Government ban on cigarette displays in shops may fail legal test, QC tells trade


Campaigners argue that removing cigarettes from retailers’ shelves will reduce smoking among children

A flagship government anti-smoking scheme that would ban Britain’s shops from displaying cigarettes would be “unenforceable”, according to one of the country’s leading QCs.

The plan to prevent shops from selling tobacco products unless they are kept entirely out of sight of customers is due to be debated and voted on by MPs today.

With critics saying that the proposal threatens to drive thousands of small corner shops out of business, a backbench rebellion is expected, with as many as one in ten Labour MPs set to vote against the scheme, which is backed by the Government.

However, in advice drawn up for the Tobacco Manufacturers’ Association (TMA), Lord Pannick, QC, has raised the prospect of a legal challenge. In his advice, he claims that even if the legislation was passed, it would not carry any legal weight because the Government has failed to give proper notification of its intentions to the European Commission before placing the Bill before Parliament.

Lord Pannick claims that there is a “strongly arguable” case that, if passed, the new rules, which are contained in the UK Health Bill, would be unenforceable.

The Department of Health believes that evidence from Canada, where a ban on displaying cigarettes already exists, shows that the step will help to reduce the number of people who smoke and will make it easier for smokers to give up the habit. The department also argues that the ban, which could not come into effect before 2013, would help to protect young people from smoking by shielding them from the displays and tobacco advertising in convenience stores.

However, Lord Pannick, whose past clients have included the Queen and the Commissioner of the Metropolitan Police, said that the Government should delay enactment of the Bill for three months in order first to formally inform Brussels of its proposals before putting legislation before MPs. Failure to do so could open an opportunity for the tobacco industry to mount a legal challenge.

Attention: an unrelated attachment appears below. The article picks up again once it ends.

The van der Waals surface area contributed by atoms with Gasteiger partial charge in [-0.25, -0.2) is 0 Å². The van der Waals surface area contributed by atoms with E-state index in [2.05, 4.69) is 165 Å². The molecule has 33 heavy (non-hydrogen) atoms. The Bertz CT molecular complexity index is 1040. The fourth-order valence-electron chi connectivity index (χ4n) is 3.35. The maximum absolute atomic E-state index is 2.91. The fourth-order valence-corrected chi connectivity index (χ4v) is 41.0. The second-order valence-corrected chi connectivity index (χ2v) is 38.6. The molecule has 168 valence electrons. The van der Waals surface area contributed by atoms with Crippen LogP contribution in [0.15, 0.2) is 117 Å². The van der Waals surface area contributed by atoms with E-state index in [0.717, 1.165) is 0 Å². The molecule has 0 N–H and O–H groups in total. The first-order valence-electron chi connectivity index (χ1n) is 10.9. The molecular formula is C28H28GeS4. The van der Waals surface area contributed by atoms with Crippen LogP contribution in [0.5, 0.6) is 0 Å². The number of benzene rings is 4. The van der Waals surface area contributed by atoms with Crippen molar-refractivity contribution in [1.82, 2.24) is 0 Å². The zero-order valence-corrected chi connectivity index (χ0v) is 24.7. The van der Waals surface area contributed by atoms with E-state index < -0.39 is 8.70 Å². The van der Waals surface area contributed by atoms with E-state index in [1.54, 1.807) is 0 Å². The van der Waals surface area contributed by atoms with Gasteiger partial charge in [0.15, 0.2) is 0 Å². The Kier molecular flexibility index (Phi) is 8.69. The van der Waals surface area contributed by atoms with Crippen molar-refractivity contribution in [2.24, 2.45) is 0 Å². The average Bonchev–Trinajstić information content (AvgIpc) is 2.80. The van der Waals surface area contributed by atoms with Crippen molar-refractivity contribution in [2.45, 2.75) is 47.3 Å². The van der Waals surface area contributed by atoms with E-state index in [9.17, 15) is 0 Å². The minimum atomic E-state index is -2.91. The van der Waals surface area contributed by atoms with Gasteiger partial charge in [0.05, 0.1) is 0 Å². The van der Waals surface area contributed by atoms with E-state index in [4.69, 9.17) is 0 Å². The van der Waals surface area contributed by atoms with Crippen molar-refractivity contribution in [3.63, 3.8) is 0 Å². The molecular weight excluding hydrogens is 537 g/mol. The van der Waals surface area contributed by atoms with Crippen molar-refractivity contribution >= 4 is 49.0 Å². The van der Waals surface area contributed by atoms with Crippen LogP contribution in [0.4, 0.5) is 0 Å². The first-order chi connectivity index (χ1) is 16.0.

Ash, the anti-smoking campaign, rejected Lord Pannick’s claims. A spokeswoman said: “There is no reason why the European Commission needs to be notified in this instance.” She also questioned whether a ban on cigarette displays would hurt small shops, without worrying supermarkets, with their greater space for keeping cigarettes out of sight, and illicit tobacco traders, as the tobacco industry has argued.

The Ash spokeswoman claimed that in the Republic of Ireland, where a ban was introduced in July, small shops have actually benefited because they have been able to give greater prominence to the display of higher-margin merchandise where they had once placed relatively unprofitable and highly taxed cigarettes.

James Lowman, chief executive of the Association of Convenience Stores (ACS), criticised the proposed ban as a “policy gimmick” that would impose unnecessary costs and disruption on retailers. He said: “The evidence that this will actually stop young people smoking just isn’t there.”

Mr Lowman also said that there was not enough detail available to MPs about how the regulations would work for there to be proper debate. “MPs will be unable to form a judgment on the cost of new equipment, store refits or the impact on staff, serving times and security,” he said. “ACS has made a detailed case to the Department of Health that these costs are likely to be substantial.”

Other controversial clauses in the Bill are likely to stoke debate. It also contains a plan designed to cut under-age smoking by restricting access to pub vending machines.

The Government’s existing proposal would force bar staff to check the age of people wanting to buy cigarettes before operating the vending machine by remote control. Many pub operators believe that this is impractical, particularly at busy times when staff are serving customers at the bar.

Smoky issue

  • Ireland, Iceland and Canada have introduced cigarette display bans in stores
  • Britain could be next, but not without a tough fight with the tobacco industry
  • Philip Morris, the American maker of Marlboro and Chesterfield, is preparing legal action against the Irish Government, which introduced the ban at the end of June
  • The proposed UK rules, which will be debated by MPs today, would make it illegal to display cigarettes in British supermarkets from 2011, followed by smaller shops in 2013
  • In 2007, Alan Johnson, then Health Secretary, said that the ban would help to reduce the 87,000 deaths a year caused by smoking in England and protect the 200,000 children aged 11 to 15 who were regular smokers
  • Tobacco companies and some retailers say that the law will simply provide a boost for cigarette smugglers and counterfeiters and will do nothing to stop people from smoking
  • The Tobacco Retailers Alliance of small shopkeepers also claims that the change would cost them up to £5,000 each and that one in ten would be forced to close

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